Taking his distance from the left so publicly and over such a crucial issue in the UK certainly did not harm his career prospects. Throughout the 1980s and 1990s, he published widely and produced television programmes on a range of subjects. 

His was not a steady progression from left to right politically; rather, his key intellectual output followed the geography of imperialism. In the 1990s, for example, Ignatieff followed NATO into Yugoslavia, making arguments very similar to Tony Blair’s for a new “humanitarian intervention”. This set both men up quite nicely to make the case for the Iraq War, and for the War on Terror more generally. 

Ignatieff is perhaps most notorious for his fervent support of the 2003 US/UK invasion of Iraq. What reasons did he give for supporting the invasion and has his position changed over the course of the occupation?

In January 2003, two months before the war, Ignatieff wrote the cover story for the New York Times Magazine: “The American Empire (Get used to it)”. The arguments in this long, unwieldy ode to empire were summarized in his book Empire Lite, published later that year. In fact Ignatieff argued quite clearly for policies of heavy, committed empire-building. 

During the first years of the Iraq War Ignatieff’s arguments and justifications for the war bounced all over the place; finally, in 2007, he delivered a pseudo-apology that was in some ways forced upon him by the exigencies of Canadian electoral politics (it came after his first failed bid to become Liberal Party leader, in 2006). I go into some detail critiquing Ignatieff’s essays on Iraq – it’s the worst quality writing of his career, by far, at times even unintentionally funny.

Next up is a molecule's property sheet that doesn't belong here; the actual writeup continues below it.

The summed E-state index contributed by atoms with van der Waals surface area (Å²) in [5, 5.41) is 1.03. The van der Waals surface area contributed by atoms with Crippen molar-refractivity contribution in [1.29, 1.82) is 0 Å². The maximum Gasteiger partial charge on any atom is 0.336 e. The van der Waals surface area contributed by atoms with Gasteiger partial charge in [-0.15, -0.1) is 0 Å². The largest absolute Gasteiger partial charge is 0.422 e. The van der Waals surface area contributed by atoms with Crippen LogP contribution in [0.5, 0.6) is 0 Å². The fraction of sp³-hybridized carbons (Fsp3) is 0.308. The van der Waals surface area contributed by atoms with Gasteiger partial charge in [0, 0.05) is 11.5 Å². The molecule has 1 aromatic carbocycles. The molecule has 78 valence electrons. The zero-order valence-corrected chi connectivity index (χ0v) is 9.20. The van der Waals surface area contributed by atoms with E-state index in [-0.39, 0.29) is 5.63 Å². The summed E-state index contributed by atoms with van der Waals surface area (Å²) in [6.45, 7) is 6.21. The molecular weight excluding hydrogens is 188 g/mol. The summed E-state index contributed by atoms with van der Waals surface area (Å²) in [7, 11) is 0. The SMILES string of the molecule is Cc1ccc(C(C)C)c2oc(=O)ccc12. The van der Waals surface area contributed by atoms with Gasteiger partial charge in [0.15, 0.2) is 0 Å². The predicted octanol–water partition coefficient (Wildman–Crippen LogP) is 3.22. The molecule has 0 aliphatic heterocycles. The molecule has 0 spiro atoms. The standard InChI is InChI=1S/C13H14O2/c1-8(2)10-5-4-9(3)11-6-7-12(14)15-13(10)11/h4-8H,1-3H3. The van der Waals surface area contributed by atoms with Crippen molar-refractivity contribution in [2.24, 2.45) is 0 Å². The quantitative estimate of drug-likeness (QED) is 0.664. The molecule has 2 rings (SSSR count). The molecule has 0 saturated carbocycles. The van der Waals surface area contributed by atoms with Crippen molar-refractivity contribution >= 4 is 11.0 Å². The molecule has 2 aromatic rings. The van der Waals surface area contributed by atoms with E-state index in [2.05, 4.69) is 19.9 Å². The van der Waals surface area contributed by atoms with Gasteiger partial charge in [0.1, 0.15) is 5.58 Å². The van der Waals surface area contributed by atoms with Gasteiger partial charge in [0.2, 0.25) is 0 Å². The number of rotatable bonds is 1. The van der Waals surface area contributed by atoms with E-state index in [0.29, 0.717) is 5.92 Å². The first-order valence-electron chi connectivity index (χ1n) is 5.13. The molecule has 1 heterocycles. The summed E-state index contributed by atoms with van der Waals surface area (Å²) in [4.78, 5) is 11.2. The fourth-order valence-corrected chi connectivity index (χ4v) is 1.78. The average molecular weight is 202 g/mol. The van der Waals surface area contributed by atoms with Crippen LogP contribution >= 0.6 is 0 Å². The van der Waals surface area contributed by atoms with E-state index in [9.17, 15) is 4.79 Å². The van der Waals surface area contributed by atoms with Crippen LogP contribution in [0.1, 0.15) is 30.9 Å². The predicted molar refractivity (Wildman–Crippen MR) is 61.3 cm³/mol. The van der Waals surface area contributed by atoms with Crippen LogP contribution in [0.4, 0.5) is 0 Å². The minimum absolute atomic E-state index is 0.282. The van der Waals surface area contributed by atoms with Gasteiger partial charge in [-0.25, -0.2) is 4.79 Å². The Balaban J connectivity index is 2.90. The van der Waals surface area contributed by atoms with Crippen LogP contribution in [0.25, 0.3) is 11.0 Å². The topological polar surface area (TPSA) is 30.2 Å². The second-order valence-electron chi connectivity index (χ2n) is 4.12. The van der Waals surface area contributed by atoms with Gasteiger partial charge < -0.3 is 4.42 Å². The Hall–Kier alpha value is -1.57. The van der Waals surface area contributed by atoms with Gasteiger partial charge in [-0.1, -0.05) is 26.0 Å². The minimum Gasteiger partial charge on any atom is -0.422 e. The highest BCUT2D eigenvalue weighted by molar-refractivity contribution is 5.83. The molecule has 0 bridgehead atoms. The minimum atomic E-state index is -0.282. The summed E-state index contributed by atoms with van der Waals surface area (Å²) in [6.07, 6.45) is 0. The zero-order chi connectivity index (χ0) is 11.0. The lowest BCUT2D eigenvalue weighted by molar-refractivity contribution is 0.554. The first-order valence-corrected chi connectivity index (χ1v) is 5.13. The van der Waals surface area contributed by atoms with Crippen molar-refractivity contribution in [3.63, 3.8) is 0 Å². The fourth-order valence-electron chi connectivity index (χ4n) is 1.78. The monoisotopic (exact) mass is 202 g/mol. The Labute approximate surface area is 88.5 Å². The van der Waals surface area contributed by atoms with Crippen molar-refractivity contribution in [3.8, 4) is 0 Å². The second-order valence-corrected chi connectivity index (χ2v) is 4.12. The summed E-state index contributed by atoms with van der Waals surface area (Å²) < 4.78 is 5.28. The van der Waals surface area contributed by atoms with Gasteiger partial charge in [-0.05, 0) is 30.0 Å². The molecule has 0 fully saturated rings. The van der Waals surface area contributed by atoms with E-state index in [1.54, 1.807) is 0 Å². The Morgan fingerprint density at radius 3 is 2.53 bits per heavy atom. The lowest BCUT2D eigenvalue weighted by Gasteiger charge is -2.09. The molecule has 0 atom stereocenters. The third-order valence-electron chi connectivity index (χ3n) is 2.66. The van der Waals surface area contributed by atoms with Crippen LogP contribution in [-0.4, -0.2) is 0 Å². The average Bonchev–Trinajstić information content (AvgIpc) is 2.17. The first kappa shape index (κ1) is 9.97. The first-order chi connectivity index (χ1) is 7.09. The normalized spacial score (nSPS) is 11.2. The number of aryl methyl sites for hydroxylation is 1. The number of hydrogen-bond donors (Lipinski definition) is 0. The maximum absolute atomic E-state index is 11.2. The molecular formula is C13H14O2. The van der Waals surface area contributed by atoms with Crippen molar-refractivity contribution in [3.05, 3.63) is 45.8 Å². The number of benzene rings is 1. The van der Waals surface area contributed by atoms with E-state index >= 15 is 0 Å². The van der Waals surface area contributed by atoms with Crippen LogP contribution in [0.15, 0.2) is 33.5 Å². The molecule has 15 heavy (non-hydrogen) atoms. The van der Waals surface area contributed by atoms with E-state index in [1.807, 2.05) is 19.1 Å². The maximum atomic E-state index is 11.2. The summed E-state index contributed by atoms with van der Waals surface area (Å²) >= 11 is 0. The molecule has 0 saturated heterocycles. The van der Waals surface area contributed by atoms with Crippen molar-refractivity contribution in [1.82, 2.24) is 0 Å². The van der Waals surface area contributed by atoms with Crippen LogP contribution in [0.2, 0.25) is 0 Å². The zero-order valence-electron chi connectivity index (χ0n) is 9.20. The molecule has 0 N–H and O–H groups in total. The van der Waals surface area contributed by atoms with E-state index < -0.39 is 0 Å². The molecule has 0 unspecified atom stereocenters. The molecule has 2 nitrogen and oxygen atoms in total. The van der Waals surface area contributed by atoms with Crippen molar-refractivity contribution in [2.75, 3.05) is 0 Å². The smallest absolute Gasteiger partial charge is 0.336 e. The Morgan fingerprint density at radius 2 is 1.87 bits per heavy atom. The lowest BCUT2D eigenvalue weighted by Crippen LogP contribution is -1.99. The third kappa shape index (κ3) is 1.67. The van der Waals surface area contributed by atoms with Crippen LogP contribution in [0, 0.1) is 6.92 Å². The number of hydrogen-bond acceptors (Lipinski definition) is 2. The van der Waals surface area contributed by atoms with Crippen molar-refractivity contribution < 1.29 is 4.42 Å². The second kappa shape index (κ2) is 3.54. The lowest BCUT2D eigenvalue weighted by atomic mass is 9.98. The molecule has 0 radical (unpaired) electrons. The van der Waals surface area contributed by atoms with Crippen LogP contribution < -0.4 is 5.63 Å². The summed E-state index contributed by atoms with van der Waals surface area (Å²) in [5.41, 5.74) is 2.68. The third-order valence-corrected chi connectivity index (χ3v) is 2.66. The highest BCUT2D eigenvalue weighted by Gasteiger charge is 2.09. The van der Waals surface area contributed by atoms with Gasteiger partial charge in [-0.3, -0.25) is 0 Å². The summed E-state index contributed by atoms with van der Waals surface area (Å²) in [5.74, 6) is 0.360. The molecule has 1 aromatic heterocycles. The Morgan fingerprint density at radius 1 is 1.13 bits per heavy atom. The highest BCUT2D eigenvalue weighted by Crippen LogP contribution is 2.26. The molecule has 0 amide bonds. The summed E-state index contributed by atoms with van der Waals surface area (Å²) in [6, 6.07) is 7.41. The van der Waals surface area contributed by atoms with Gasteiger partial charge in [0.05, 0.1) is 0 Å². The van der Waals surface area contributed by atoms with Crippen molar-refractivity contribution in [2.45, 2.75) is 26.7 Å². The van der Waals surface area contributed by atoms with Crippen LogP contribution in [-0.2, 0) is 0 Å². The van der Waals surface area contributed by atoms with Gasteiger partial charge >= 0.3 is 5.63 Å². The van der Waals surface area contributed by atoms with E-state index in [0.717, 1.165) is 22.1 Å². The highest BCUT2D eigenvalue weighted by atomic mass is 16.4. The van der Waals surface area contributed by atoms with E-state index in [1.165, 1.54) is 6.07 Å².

He was, alas, not particularly humbled by his monumental errors on Iraq. He simply moved on, pushing empire by becoming Canadian Conservative Prime Minister Stephen Harper’s best ally in extending the unpopular war in Afghanistan. 

You write that you have “seen first hand the role that the Liberal Party in particular plays in defusing radical critiques of Canadian society”. Could you expand on this?

As everywhere, the victors have written Canadian history, and so a mythology has been built up in which all the best remaining features of the welfare state were the gift of benevolent Liberal politicians. The truth is that things like universal health care and old age pensions were policies introduced into the discussion by social democrats and the Left, and fought for and won by determined social movements. 

The Liberal Party, federally, have always ‘campaigned to the left, governed to the right’ in order to marginalize the New Democratic Party (NDP). Levels of political literacy in Canada are now so low that the Liberals have actually been able to describe themselves as a progressive party. In fact they’ve been the main instrument of Canada’s ruling class throughout this country's history, governing for the majority of the 20th century. 

As you explain in your book, in the May 2011 general election Ignatieff led the Liberal Party to the biggest defeat in its history, with the social democratic NDP becoming the official opposition to the Conservative Party. Ignatieff also lost his riding (constituency) in the election. The next day he resigned as leader of the Liberal Party. Why did the Canadian electorate reject Ignatieff and the Liberal Party?

It’s hard to overstate the significance of the Liberals’ defeat – the first time in history they’ve been relegated to third party status. It certainly was not all Ignatieff’s fault; the party had been taking on water for the better part of a decade, in part because of the legacy of vicious internal power struggles. 

Ignatieff failed to win the hearts and minds of Canada, partly because, as much as he rolled up his shirtsleeves while giving stump speeches, he had the manner and bearing of the Count Ignatieffs from whom he descended. ‘Retail campaigning’ did not come naturally to him, and he often looked unnatural or even pained while doing it. 

As leader, Ignatieff made some disastrous political decisions that helped seal his electoral fate. As mentioned, he repeatedly assisted Harper in extended Canada’s role in the unpopular war in Afghanistan. This, for instance, helped to doom him in Quebec, the most consistently anti-war region of the country. 

Since the NDP’s surge in the May 2011 election, what has been the state of Leftist politics in Canada? Is the NDP a vehicle for progressive change in Canada?